As part of Working Thought, five independent films will be screened in the Carnegie Museum of Art Theater. Each film will be introduced by a local expert whose background engages with the topic of that film. Screening dates and times and film names and directors are as follows:
• March 17, 2022, at 6:00 p.m. American Factory (2019) — directed by Steven Bognar and Julia Reichert
• April 9, 2022, at 1:30 p.m. Killer of Sheep (1978) — directed by Charles Burnett
• April 28, 2022, at 6:00 p.m. Harlan County, USA (1976) — directed by Barbara Kopple
• May 21, 2022, at 1:30 p.m. Lightning Over Braddock: A Rustbowl Fantasy (1988) — directed
by Tony Buba
• June 16, 2022, at 6:00 p.m. Welfare (1975) — directed by Frederick Wiseman
A May Day (International Workers’ Day) celebration will also accompany the exhibition and provide a platform for discussion on art’s capacity to illuminate and reframe past and present conditions of economic inequality and labor. On April 21, 2022, from 6–8 p.m. in the museum’s Hall of Architecture and throughout the Working Thought galleries, various artists and the museum’s curators will come together for a public celebration of the exhibition. The evening will feature contemporary interpretations of work songs by regional musicians. On April 23, 2022, beginning at 10:30 a.m., artists in the exhibition, in partnership with community organizations, will lead public artmaking workshops throughout the museum in preparation for May Day. There will also be docent-led tours throughout the run of the exhibition as part of the museum’s ongoing Date with a Docent program for visitors. The exhibition will also include an In Conversation series of events taking place featuring special guest speakers at Carnegie Museum of Art’s Theatre. This series will also be live streamed for virtual audiences to enjoy:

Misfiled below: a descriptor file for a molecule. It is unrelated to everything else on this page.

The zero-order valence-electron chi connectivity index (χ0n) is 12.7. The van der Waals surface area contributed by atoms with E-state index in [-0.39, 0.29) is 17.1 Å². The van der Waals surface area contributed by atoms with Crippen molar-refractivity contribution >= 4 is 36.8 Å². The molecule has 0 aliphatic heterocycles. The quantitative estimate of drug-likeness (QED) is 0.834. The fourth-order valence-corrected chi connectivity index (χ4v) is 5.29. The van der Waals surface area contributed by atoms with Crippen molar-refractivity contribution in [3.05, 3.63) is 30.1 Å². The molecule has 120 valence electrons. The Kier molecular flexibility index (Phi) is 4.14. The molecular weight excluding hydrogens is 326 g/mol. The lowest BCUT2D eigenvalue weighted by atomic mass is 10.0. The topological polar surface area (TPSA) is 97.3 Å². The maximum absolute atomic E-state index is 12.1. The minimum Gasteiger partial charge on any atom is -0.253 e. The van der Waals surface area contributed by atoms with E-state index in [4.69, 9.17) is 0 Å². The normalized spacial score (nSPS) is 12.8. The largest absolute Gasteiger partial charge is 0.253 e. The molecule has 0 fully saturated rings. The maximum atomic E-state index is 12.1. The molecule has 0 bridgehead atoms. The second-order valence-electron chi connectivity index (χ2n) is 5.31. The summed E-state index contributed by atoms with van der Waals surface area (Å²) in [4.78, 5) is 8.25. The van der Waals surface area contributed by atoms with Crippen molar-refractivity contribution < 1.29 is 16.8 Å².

• Thursday, March 10, 6:00 p.m. In Conversation: Curators with Meg Onli, Director and Curator of the Underground Museum in Los Angeles. Meg and fellow curators will discuss how museums can learn from artists whose work has transformative impacts.
• Saturday, April 23, 3:30 p.m. In Conversation: Artists with Pittsburgh-based artist Naomi Chambers. Naomi and participating artists of Working Thought will discuss how artists lead conversations about labor and economy and what relationships artists create and sustain between their art practices and the communities in which they live and work.
• Saturday, May 7, 2:00 p.m. In Conversation: Siblings with artist Carmen Winant and historian Gabriel Winant. Carmen and Gabriel will address the complexities and contradictions of domestic and feminized labor as seen through photography in their respective work.
More information about Working Thought and its events can be found at cmoa.org/exhibition/working-thought.
Significant support for the exhibition is provided by Kathe and Jim Patrinos, the Susan J. and Martin G. McGuinn Exhibition Fund, and the Virginia Kaufman Fund.